The father’s barrister told the court the father had not had access with B since 2016 and there had been written communications, but the court had heard evidence that it was hoped with supports the father could build a relationship with B. The barrister said: “Under the UN convention, the child had a right to preserve identity and family relationships. Language was part of that and should be encouraged.” The court heard the father was discouraged from speaking in his native tongue with A at access as the staff were unsure of what was being said.
The father’s barrister: “On his own admission, he was not a perfect parent. He had modified some of his disciplining technique and used those. He apologised for giving A rap music with words the court found inappropriate but in my submission [this] was on radio on a daily basis. He should not be penalised. Neither child is likely to be hurt if returned to their father’s care. I would ask the court, in considering submissions, that the court is proportionate in order to ensure the children’s welfare, culture, identity and going forward a short order would be appropriate.”
The court heard the mother moved between her home country and Ireland and England with her mother, stepfather, three younger half siblings and extended family. Her education was disrupted and she lived in an impoverished background. At the end of the evidence being heard, the mother’s solicitor made a submission to the court.
Mother’s solicitor’s submission
“She accepted responsibility for not protecting her children and keeping them safe. She was not offering an excuse but only by way of explanation – her lack of education, her impoverished background and upbringing, and at a young age when she became pregnant with A, [she was] a child herself and this, coupled with an abusive and controlling relationship, with language and cultural difficulties, she hopes will explain to the court the deep sense of shame at what happened with her two children. Her sorrow, remorse, sadness that the two boys are in such a vulnerable and tragic situation.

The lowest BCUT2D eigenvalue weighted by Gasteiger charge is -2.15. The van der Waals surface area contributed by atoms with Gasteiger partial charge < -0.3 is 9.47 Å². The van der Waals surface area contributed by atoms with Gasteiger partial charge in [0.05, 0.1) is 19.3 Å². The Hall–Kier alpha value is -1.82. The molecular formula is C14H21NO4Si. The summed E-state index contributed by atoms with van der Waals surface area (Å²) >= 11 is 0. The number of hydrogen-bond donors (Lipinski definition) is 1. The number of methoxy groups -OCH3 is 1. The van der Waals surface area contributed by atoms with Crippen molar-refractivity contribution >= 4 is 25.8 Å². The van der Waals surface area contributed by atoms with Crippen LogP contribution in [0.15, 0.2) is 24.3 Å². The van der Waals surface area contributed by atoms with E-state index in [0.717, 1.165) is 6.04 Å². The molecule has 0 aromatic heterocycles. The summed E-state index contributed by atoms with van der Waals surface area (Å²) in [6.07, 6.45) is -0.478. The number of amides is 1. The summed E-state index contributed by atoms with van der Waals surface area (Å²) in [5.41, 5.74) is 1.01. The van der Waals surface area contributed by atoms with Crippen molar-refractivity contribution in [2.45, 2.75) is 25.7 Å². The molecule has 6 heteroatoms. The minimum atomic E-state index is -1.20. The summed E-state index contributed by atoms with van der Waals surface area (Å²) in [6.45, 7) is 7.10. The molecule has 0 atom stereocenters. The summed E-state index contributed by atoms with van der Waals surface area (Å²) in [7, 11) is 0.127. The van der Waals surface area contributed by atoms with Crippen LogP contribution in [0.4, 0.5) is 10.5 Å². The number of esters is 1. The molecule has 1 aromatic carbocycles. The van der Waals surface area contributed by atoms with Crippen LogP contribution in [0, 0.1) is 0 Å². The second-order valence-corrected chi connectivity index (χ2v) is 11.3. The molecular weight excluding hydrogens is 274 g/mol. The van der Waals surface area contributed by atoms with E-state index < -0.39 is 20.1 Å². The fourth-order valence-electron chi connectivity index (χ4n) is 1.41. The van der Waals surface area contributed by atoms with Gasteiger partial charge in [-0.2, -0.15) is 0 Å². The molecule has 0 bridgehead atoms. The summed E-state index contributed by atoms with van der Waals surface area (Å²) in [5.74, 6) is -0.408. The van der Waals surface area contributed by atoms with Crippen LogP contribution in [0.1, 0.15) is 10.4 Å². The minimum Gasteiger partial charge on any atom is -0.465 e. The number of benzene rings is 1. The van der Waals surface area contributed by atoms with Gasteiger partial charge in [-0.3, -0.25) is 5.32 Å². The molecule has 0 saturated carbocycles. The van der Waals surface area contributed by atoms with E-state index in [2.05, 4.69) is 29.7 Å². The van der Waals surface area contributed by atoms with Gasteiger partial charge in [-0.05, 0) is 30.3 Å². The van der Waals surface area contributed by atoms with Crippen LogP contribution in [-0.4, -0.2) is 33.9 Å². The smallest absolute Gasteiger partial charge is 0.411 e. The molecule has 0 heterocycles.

“She wishes to outline to the court her deep and sincere love for her two boys. It is her hope in the future with therapeutic intervention and engagement with the CFA and the necessary professionals that she can rebuild a relationship with both boys through access. I would say the mother has made great changes in her life and she is in a stable and loving relationship and has a five-year-old son who is of no concern to the CFA or any professionals. She supports the application made by the CFA is respect of the two boys. “
Access between the brothers and with their parents
The court heard evidence that since the brothers had started individual therapy there had been no access between them for therapeutic reasons and no access for B with either parent for almost three years. B’s play therapist who was also a child psychotherapist was unable to tell the court when this would resume. The mother had no access with A or B for nearly three years and the father had supervised access every six weeks with B.
Need for permanency
The guardian ad litem, through her solicitor, told the court she was supporting the CFA application in respect of A and B until they were 18 years old.
The guardian ad litem’s solicitor said: “Unfortunately, neither the mother or father have developed sufficient skills to understand the children’s needs and respond.”